A mutation in macrophages — a key immune cell — pre-disposes patients to infection with weakly virulent bacteria reports a paper online in Nature Immunology this week. The work suggests that these mutations could lead to increased susceptibility to tuberculosis.
Jean-Laurent Casanova and colleagues identified two groups of patients who had heightened susceptibility to tuberculosis following administration of the widely-used tuberculosis BCG vaccine. The susceptibility was tracked to a mutation in a gene controlling the so-called ‘respiratory burst’ which is normally required for the destruction of bacteria. The mutation specifically affected the respiratory burst in macrophages following their engulfment of tuberculosis bacteria in the BCG preparation.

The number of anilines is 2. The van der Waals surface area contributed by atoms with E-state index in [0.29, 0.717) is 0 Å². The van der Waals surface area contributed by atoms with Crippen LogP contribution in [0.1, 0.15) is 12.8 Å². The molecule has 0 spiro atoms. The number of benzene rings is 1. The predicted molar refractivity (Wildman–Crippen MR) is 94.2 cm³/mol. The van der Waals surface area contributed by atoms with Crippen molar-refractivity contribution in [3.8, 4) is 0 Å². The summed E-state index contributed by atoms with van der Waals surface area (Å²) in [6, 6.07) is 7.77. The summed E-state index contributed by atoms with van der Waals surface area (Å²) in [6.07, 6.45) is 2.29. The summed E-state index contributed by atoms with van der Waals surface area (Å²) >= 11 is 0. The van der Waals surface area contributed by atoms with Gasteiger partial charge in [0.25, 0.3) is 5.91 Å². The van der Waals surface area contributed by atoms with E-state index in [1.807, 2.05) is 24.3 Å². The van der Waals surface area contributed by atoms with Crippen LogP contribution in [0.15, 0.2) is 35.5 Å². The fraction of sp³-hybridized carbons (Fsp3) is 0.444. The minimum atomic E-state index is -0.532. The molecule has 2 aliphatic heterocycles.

This study demonstrates that that the respiratory burst in human macrophages is a crucial mechanism for protective immunity against tuberculosis.